modern longboard dims?

maybe

Michael Peterson status
Jul 23, 2011
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I have a couple of "relatively" new logs that are fun for the small days - but they are thick and heavy.

I see some of these logging videos and granted, I realize guys like Tyler Warren, Al Knost, and others are very good surfers - but they are able to fling their longboards around pretty effortlessly, and they aren't big dudes.

So the question is... do these guys get bladed out logs with paper thin glassing to whip their boards around so easily? My last log ordered was 9'5" x 22" x 3" with double 6 top and bottom glassing.

I know I am setting myself up for heckling with this post, but whatevs...:roflmao:
 

sushipop

Michael Peterson status
Feb 7, 2008
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The Dagobah System
1 word for you: Jefferson Dead Lifts
Additional 3 words for you: spend time learning how to properly ride a log
Follow these words and you'll start flinging that thing around more than you fling your pecker
 
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Jul 1, 2009
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to use a bicycle analogy: logs are easier to turn when they are 'on a glide' (my shitty term) i.e. they have reached a minimum speed and commensurate momentum. I don't know... maybe once they are on glide they lift sufficiently out the water to be turnable?

Easiest way to visualize this phenomena is look at how Tyler Warren is already taking off with momentum and he can easily lean board over. Then compare that to trying a sink the tail takeoff with the lip.

I have a couple of "relatively" new logs that are fun for the small days - but they are thick and heavy.

I see some of these logging videos and granted, I realize guys like Tyler Warren, Al Knost, and others are very good surfers - but they are able to fling their longboards around pretty effortlessly, and they aren't big dudes.

So the question is... do these guys get bladed out logs with paper thin glassing to whip their boards around so easily? My last log ordered was 9'5" x 22" x 3" with double 6 top and bottom glassing.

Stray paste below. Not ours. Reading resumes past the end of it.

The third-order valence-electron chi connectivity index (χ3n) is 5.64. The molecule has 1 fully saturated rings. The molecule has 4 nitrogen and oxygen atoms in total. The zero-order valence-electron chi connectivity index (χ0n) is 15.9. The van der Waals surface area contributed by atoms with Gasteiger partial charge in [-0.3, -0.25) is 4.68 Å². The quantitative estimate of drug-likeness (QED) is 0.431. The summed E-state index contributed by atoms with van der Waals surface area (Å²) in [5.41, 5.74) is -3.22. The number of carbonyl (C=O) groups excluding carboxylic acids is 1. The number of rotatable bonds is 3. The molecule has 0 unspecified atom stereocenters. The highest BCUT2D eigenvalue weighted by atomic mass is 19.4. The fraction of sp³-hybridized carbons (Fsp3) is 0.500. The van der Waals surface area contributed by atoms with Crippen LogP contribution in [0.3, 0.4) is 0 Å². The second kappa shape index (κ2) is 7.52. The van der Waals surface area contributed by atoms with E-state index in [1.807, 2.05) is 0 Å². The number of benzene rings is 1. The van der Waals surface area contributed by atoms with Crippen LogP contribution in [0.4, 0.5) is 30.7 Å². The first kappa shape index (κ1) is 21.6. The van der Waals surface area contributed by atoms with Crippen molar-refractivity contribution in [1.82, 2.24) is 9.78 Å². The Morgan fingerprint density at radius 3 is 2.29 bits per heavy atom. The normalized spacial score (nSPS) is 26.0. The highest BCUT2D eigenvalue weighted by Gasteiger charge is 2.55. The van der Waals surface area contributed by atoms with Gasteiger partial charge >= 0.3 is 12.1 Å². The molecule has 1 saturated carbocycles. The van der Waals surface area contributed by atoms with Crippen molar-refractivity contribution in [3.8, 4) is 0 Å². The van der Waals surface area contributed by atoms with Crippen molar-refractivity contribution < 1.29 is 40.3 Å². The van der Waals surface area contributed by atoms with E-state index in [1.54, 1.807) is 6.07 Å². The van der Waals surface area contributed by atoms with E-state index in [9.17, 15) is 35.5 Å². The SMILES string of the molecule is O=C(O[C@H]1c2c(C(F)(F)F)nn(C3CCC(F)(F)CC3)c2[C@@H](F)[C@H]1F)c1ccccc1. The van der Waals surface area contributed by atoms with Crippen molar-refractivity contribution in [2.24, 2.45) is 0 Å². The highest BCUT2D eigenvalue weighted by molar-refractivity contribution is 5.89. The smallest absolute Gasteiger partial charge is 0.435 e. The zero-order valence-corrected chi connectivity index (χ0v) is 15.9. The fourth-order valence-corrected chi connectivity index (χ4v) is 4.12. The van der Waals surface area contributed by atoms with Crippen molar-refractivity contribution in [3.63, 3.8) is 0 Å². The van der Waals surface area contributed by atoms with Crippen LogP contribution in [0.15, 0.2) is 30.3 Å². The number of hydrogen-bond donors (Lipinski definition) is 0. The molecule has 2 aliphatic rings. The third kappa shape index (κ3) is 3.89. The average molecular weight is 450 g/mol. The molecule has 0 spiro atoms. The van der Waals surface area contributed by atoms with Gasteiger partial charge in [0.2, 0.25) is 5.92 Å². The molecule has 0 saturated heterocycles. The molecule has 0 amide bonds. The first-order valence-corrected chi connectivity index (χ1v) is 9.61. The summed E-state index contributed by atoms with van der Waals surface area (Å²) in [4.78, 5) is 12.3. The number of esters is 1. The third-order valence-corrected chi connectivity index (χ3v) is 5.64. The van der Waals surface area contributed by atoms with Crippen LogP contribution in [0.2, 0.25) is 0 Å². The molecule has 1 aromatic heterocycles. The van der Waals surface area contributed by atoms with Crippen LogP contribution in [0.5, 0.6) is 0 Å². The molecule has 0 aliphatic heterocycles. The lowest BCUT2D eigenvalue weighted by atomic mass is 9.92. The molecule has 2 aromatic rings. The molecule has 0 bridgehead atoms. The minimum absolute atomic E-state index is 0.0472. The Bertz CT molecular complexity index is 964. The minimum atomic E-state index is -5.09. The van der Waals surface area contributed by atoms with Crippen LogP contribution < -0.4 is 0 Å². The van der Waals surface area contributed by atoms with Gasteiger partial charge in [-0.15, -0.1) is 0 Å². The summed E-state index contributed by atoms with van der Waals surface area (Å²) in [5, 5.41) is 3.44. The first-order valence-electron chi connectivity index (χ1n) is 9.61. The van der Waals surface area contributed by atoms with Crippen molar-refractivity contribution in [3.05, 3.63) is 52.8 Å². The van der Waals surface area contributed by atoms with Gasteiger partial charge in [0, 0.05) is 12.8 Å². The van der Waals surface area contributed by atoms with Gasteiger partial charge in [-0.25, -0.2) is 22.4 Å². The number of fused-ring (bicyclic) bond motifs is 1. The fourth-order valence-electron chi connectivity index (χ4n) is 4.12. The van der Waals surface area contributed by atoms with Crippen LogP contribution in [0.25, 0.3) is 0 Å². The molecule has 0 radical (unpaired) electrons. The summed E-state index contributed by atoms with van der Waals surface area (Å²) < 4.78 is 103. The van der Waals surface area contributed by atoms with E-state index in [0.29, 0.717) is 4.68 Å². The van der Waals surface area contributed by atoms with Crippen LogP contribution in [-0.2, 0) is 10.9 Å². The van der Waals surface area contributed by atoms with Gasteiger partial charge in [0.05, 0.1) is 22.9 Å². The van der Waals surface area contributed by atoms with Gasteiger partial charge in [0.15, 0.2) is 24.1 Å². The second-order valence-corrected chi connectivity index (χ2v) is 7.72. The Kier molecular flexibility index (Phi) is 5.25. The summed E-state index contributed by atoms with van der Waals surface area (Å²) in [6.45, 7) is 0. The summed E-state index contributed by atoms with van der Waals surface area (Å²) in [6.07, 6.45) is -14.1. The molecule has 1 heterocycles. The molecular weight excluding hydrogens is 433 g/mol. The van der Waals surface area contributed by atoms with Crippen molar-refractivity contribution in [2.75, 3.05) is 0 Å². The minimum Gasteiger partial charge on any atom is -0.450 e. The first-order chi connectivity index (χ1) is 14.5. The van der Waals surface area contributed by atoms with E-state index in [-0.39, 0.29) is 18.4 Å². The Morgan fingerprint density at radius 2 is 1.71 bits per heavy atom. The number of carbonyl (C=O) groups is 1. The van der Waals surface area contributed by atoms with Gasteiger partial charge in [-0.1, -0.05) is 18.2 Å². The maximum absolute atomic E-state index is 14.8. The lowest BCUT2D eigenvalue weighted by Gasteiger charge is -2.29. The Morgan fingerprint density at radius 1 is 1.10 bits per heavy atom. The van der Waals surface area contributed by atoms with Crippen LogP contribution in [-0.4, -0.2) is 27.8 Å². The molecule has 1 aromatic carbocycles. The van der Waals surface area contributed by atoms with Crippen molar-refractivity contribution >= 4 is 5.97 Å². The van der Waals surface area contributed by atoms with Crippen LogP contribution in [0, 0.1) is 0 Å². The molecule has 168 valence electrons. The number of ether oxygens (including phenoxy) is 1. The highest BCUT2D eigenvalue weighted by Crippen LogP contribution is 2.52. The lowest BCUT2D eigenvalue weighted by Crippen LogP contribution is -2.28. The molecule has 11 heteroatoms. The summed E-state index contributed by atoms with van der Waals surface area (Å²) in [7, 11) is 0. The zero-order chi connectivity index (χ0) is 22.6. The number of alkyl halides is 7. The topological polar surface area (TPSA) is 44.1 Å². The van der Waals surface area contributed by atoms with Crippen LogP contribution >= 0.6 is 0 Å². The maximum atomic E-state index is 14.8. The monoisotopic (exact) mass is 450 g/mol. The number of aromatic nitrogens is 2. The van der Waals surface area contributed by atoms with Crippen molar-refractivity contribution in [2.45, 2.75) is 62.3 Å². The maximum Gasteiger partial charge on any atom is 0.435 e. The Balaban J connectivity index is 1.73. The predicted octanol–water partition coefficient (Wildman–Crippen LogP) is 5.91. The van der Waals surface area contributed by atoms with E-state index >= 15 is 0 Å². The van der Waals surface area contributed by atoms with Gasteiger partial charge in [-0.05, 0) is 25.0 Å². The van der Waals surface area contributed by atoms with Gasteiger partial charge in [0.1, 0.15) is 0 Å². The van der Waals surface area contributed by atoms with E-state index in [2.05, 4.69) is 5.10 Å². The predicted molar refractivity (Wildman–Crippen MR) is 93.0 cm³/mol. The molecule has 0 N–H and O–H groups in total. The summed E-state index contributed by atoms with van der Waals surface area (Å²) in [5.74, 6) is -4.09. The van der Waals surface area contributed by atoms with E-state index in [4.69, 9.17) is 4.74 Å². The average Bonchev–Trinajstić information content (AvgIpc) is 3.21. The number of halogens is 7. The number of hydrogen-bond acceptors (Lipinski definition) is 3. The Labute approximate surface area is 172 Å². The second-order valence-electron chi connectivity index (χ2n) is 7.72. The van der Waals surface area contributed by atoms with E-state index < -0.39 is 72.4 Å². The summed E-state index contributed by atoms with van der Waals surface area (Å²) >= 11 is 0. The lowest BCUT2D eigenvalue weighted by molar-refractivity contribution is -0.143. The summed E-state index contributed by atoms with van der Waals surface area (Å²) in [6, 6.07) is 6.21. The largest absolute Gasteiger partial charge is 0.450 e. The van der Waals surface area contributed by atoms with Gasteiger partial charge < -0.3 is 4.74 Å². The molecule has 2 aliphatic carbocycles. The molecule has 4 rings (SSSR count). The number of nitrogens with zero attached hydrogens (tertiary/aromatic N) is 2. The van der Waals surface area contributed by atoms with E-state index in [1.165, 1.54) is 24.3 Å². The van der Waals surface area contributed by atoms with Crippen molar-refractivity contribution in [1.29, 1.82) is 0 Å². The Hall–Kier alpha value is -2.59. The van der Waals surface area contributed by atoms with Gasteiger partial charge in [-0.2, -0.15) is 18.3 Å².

I know I am setting myself up for heckling with this post, but whatevs...:roflmao:
 
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Senor Sopa

Billy Hamilton status
Mar 11, 2015
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Ponto
to use a bicycle analogy: logs are easier to turn when they are 'on a glide' (my shitty term) i.e. they have reached a minimum speed and commensurate momentum. I don't know... maybe once they are on glide they lift sufficiently out the water to be turnable?

Easiest way to visualize this phenomena is look at how Tyler Warren is already taking off with momentum and he can easily lean board over. Then compare that to trying a sink the tail takeoff with the lip.
All boars need a minimum speed. Longboars just need less. One needs timing too. The longboar reacts slower, so it's easy to miss the turn zone.
 

jory

OTF status
Aug 13, 2006
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Go and have a look at the Thomas website and some pics of Michael takayama boards. Those two represent where modern “logs” are pretty much.

The Michael boards are insane noseriders but don’t turn that well ( unless you are Veedster )

The Thomas templates are where most of the boards you are thinking of are coming from. Ozzie influenced, widepoint back, slightly narrower nosed, not glassed super heavy and more foiled than a seedling era log. Most of their boards are under 3 thick and under 23 wide.